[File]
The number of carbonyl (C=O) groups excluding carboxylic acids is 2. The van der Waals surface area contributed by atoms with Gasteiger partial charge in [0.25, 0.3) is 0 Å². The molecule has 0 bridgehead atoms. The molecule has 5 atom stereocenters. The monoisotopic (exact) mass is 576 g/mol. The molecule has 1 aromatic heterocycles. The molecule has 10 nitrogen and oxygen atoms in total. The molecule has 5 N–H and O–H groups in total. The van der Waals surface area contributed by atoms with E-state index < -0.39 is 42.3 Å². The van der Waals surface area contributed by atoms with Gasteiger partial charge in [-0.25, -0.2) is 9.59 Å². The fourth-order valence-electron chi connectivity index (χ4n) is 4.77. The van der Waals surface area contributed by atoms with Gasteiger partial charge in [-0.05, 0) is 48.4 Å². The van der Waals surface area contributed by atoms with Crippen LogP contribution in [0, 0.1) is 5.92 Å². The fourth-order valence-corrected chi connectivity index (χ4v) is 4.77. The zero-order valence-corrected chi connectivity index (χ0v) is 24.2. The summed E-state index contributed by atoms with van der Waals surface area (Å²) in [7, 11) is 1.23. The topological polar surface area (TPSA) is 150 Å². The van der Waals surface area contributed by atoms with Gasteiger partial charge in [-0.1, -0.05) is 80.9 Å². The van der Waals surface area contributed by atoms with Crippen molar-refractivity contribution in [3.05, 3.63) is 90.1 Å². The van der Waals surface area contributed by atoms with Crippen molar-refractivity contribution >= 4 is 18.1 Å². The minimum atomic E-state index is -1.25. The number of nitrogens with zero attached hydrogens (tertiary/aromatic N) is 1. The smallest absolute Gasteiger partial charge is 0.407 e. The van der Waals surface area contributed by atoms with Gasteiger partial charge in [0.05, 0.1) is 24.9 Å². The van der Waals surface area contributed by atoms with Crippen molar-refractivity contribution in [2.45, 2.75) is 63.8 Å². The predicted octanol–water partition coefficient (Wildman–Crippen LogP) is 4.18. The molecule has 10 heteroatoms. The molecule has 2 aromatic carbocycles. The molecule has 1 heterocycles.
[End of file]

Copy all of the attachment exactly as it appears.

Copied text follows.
The number of carbonyl (C=O) groups excluding carboxylic acids is 2. The van der Waals surface area contributed by atoms with Gasteiger partial charge in [0.25, 0.3) is 0 Å². The molecule has 0 bridgehead atoms. The molecule has 5 atom stereocenters. The monoisotopic (exact) mass is 576 g/mol. The molecule has 1 aromatic heterocycles. The molecule has 10 nitrogen and oxygen atoms in total. The molecule has 5 N–H and O–H groups in total. The van der Waals surface area contributed by atoms with E-state index < -0.39 is 42.3 Å². The van der Waals surface area contributed by atoms with Gasteiger partial charge in [-0.25, -0.2) is 9.59 Å². The fourth-order valence-electron chi connectivity index (χ4n) is 4.77. The van der Waals surface area contributed by atoms with Gasteiger partial charge in [-0.05, 0) is 48.4 Å². The van der Waals surface area contributed by atoms with Crippen LogP contribution in [0, 0.1) is 5.92 Å². The fourth-order valence-corrected chi connectivity index (χ4v) is 4.77. The zero-order valence-corrected chi connectivity index (χ0v) is 24.2. The summed E-state index contributed by atoms with van der Waals surface area (Å²) in [7, 11) is 1.23. The topological polar surface area (TPSA) is 150 Å². The van der Waals surface area contributed by atoms with Gasteiger partial charge in [-0.1, -0.05) is 80.9 Å². The van der Waals surface area contributed by atoms with Crippen molar-refractivity contribution in [3.05, 3.63) is 90.1 Å². The van der Waals surface area contributed by atoms with Crippen molar-refractivity contribution >= 4 is 18.1 Å². The minimum atomic E-state index is -1.25. The number of nitrogens with zero attached hydrogens (tertiary/aromatic N) is 1. The smallest absolute Gasteiger partial charge is 0.407 e. The van der Waals surface area contributed by atoms with Gasteiger partial charge in [0.05, 0.1) is 24.9 Å². The van der Waals surface area contributed by atoms with Crippen molar-refractivity contribution in [2.45, 2.75) is 63.8 Å². The predicted octanol–water partition coefficient (Wildman–Crippen LogP) is 4.18. The molecule has 10 heteroatoms. The molecule has 2 aromatic carbocycles. The molecule has 1 heterocycles.